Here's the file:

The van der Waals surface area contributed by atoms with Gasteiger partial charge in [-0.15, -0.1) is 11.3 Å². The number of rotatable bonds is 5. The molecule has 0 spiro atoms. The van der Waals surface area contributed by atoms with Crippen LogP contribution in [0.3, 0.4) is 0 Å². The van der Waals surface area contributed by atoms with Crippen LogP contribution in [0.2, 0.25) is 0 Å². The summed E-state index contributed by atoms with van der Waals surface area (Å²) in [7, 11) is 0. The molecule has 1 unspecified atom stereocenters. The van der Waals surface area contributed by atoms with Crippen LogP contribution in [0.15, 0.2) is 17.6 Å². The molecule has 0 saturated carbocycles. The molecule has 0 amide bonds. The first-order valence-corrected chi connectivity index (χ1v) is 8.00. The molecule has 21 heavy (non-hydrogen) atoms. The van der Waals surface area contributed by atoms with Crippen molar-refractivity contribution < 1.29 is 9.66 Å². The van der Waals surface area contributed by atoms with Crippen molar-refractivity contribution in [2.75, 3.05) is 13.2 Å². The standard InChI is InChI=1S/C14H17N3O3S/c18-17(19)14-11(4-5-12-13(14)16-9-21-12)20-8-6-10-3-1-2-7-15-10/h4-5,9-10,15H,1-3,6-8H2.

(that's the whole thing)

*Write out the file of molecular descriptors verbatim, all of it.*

The van der Waals surface area contributed by atoms with Gasteiger partial charge in [-0.15, -0.1) is 11.3 Å². The number of rotatable bonds is 5. The molecule has 0 spiro atoms. The van der Waals surface area contributed by atoms with Crippen LogP contribution in [0.3, 0.4) is 0 Å². The van der Waals surface area contributed by atoms with Crippen LogP contribution in [0.2, 0.25) is 0 Å². The summed E-state index contributed by atoms with van der Waals surface area (Å²) in [7, 11) is 0. The molecule has 1 unspecified atom stereocenters. The van der Waals surface area contributed by atoms with Crippen LogP contribution in [0.15, 0.2) is 17.6 Å². The molecule has 0 saturated carbocycles. The molecule has 0 amide bonds. The first-order valence-corrected chi connectivity index (χ1v) is 8.00. The molecule has 21 heavy (non-hydrogen) atoms. The van der Waals surface area contributed by atoms with Crippen molar-refractivity contribution < 1.29 is 9.66 Å². The van der Waals surface area contributed by atoms with Crippen molar-refractivity contribution in [2.75, 3.05) is 13.2 Å². The standard InChI is InChI=1S/C14H17N3O3S/c18-17(19)14-11(4-5-12-13(14)16-9-21-12)20-8-6-10-3-1-2-7-15-10/h4-5,9-10,15H,1-3,6-8H2.